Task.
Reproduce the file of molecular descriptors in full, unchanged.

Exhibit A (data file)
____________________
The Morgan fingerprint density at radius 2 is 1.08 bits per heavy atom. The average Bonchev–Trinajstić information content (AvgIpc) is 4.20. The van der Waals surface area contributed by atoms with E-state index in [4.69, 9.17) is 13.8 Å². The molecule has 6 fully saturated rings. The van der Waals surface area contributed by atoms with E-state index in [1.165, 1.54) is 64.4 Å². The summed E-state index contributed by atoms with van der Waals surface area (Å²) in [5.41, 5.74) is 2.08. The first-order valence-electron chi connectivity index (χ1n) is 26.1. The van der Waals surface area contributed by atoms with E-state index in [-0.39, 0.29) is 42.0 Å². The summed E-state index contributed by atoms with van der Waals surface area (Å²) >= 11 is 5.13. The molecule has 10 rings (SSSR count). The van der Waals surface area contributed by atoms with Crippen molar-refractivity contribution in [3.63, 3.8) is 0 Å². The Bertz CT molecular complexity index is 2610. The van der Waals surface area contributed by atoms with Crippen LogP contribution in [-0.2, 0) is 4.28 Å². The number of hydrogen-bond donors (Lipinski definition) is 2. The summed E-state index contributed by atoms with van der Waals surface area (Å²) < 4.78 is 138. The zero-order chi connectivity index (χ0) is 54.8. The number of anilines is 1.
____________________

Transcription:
The Morgan fingerprint density at radius 2 is 1.08 bits per heavy atom. The average Bonchev–Trinajstić information content (AvgIpc) is 4.20. The van der Waals surface area contributed by atoms with E-state index in [4.69, 9.17) is 13.8 Å². The molecule has 6 fully saturated rings. The van der Waals surface area contributed by atoms with E-state index in [1.165, 1.54) is 64.4 Å². The summed E-state index contributed by atoms with van der Waals surface area (Å²) in [5.41, 5.74) is 2.08. The first-order valence-electron chi connectivity index (χ1n) is 26.1. The van der Waals surface area contributed by atoms with E-state index in [-0.39, 0.29) is 42.0 Å². The summed E-state index contributed by atoms with van der Waals surface area (Å²) >= 11 is 5.13. The molecule has 10 rings (SSSR count). The van der Waals surface area contributed by atoms with Crippen molar-refractivity contribution in [3.63, 3.8) is 0 Å². The Bertz CT molecular complexity index is 2610. The van der Waals surface area contributed by atoms with Crippen LogP contribution in [-0.2, 0) is 4.28 Å². The number of hydrogen-bond donors (Lipinski definition) is 2. The summed E-state index contributed by atoms with van der Waals surface area (Å²) < 4.78 is 138. The zero-order chi connectivity index (χ0) is 54.8. The number of anilines is 1.